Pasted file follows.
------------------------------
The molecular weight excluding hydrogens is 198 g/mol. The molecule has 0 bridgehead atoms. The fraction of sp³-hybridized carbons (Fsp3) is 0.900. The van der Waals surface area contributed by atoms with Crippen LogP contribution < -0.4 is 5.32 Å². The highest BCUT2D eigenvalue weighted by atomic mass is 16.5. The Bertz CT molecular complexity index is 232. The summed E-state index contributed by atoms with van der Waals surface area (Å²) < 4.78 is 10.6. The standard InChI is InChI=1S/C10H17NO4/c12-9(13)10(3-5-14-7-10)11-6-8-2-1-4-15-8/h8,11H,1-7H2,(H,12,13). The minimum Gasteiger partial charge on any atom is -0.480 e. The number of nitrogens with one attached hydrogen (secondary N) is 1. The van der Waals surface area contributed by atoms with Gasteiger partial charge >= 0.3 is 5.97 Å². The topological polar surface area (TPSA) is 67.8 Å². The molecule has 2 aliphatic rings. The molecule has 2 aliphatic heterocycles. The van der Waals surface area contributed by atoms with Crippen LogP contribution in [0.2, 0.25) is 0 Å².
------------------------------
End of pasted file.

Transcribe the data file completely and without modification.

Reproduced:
The molecular weight excluding hydrogens is 198 g/mol. The molecule has 0 bridgehead atoms. The fraction of sp³-hybridized carbons (Fsp3) is 0.900. The van der Waals surface area contributed by atoms with Crippen LogP contribution < -0.4 is 5.32 Å². The highest BCUT2D eigenvalue weighted by atomic mass is 16.5. The Bertz CT molecular complexity index is 232. The summed E-state index contributed by atoms with van der Waals surface area (Å²) < 4.78 is 10.6. The standard InChI is InChI=1S/C10H17NO4/c12-9(13)10(3-5-14-7-10)11-6-8-2-1-4-15-8/h8,11H,1-7H2,(H,12,13). The minimum Gasteiger partial charge on any atom is -0.480 e. The number of nitrogens with one attached hydrogen (secondary N) is 1. The van der Waals surface area contributed by atoms with Gasteiger partial charge >= 0.3 is 5.97 Å². The topological polar surface area (TPSA) is 67.8 Å². The molecule has 2 aliphatic rings. The molecule has 2 aliphatic heterocycles. The van der Waals surface area contributed by atoms with Crippen LogP contribution in [0.2, 0.25) is 0 Å².